Conference Agenda

Overview and details of the sessions of this conference. Please select a date or location to show only sessions at that day or location. Please select a single session for detailed view (with abstracts and downloads if available).

Please note that all times are shown in the time zone of the conference. The current conference time is: 29th July 2021, 03:30:41am CEST

 
 
Session Overview
Session
Session 12: Numerical simulation
Time:
Monday, 21/June/2021:
10:30am - 12:00pm

Session Chair: Moon Keun Kim
Session Co-chair: Sasan Sadrizadeh
Location: Zoom room #2
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Presentations
10:30am - 10:42am

Can we measure buildings' affordance?

Ardeshir Mahdavi, Helene Teufl

TU Wien, Austria

The term affordance is used in this paper to denote the capacity of buildings to provide occupants the possibility to control the indoor-environmental conditions so as to meet their needs and requirements. This is typically facilitated via buildings’ various control devices and systems meant to control ambient conditions. In this paper, we discuss recent progress in developing a building affordance evaluation method. The idea is to evaluate buildings’ control devices and elements based on their availability as well as their effectiveness. We critically examine the strengths and weaknesses of the proposed affordance measurement method and discuss its future potential to be used as a performance assessment tool by professionals and stakeholders in building design and operation.



10:42am - 10:47am

CFD simulation of non-isothermal ventilation flow in a generic enclosure: Impact of inlet velocity boundary conditions

Luyang Kang, Twan van Hooff

Building Physics and Services, Department of the Built Environment, Eindhoven University of Technology, P.O. box 513, 5600 MB Eindhoven, The Netherlands

Computational fluid dynamics (CFD) simulations are widely used in the prediction of indoor airflow in enclosed spaces. In most past studies, due to the absence of experimental data at air supply openings or for the sake of simplification, uniform hypotheses of inlet boundary conditions for velocity, temperature, and turbulence parameters were commonly applied. However, when aiming for an accurate simulation of indoor ventilation flows with buoyancy effects and complex geometry of the air supply system, the uniform settings at the inlet boundaries can be insufficient, even with a highly accurate simulation approach such as large eddy simulation (LES).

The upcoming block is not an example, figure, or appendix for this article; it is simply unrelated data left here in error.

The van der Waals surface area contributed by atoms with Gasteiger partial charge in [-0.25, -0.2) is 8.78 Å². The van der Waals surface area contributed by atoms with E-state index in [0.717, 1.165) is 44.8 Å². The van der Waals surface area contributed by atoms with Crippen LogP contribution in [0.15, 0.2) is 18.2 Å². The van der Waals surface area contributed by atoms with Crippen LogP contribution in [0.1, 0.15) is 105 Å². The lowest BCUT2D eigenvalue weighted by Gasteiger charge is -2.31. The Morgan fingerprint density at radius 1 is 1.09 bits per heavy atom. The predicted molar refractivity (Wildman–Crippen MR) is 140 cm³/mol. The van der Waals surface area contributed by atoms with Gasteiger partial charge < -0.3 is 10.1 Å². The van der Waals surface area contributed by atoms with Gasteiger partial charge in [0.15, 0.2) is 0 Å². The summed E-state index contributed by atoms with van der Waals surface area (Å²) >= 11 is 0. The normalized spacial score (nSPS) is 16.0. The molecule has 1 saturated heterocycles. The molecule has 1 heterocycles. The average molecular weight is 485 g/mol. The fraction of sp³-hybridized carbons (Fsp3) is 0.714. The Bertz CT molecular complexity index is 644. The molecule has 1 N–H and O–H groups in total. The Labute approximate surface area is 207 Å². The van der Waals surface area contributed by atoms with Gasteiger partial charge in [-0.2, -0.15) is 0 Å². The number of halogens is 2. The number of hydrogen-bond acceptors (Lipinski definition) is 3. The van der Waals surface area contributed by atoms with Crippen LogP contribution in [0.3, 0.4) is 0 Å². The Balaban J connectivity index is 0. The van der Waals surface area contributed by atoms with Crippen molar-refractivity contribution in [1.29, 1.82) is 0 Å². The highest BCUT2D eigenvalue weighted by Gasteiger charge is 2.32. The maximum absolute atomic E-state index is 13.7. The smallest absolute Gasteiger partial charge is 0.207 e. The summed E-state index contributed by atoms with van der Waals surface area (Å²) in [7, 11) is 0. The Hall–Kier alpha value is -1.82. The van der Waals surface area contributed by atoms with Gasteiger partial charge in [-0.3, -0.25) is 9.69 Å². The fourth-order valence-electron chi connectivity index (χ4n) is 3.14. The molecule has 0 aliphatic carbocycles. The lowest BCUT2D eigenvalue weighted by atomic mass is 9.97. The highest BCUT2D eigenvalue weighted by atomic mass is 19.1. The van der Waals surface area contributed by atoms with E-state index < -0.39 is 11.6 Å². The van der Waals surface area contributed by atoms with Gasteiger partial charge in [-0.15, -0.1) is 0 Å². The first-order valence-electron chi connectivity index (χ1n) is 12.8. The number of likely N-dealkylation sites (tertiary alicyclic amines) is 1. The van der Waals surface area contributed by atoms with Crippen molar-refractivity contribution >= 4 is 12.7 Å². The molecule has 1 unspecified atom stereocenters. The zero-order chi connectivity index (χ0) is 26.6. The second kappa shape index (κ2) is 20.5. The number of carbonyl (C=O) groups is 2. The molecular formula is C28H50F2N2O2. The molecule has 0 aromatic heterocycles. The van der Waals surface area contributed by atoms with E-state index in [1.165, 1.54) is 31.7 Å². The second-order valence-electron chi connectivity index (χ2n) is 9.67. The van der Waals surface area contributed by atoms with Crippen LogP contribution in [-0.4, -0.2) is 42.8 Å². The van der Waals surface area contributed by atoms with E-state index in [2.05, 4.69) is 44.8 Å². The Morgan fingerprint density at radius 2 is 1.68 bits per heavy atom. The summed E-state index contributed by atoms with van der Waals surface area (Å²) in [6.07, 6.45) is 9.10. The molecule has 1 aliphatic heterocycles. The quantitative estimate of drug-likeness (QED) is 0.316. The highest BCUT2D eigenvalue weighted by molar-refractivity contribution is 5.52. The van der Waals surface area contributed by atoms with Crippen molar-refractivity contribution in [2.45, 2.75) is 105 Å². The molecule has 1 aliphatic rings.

In this study, CFD simulations of non-isothermal ventilation flow in a generic closure are performed. To find the proper settings of inlet boundary conditions, a high-quality indoor ventilation experiment with detailed information of all relevant parameters near the air supply openings is used. Three different methods of generating inlet boundary quantities from the experimental data are tested, which are the methods of (1) uniform quantities, (2) fitting profiles, and (3) prescribing values. Simulation results demonstrate that for the definition of the velocity at the inlet only the last method, i.e. using available experimental data to prescribe detailed values at the inlet, can provide a good agreement between numerical results and experimental results throughout the studied enclosure. In addition, the current work shows that the inlet boundary conditions of turbulence quantities can also have significant effects on the simulation results of room airflow.

It is recommended that for future CFD validation studies the measured data near the air supply opening, if available, is directly applied as the inlet boundary conditions, especially when the geometry of air supply system is complex. In addition, special care should be taken when imposing the inlet turbulent parameters since these can strongly affect the comparison with experimental data. Finally, if possible, experimental data sets generated for CFD validation should include detailed measurements of all relevant quantities near the inlet to avoid a biased conclusion on the performance of turbulence models and other computational settings.



10:47am - 10:59am

Numerical simulation and field survey research of indoor thermal comfort for healthy building: A case study of Lingnan residential building

Bin Li1,6, Weihong Guo1,2,3, Xiao Liu1,2,3,4, Yuqing Zhang1,3, Peter J. Russell5,6

1School of Architecture, South China University of Technology; 2Architectural Design & Research Institute Co., Ltd, South China University of Technology; 3State Key Laboratory of Subtropical Building Science, South China University of Technology; 4Department of Urban Planning and Design, Faculty of Architecture, The University of Hong Kong; 5Tsinghua Shenzhen International Graduate School, Tsinghua University; 6Faculty of Architecture and the Built Environment, Delft University of Technology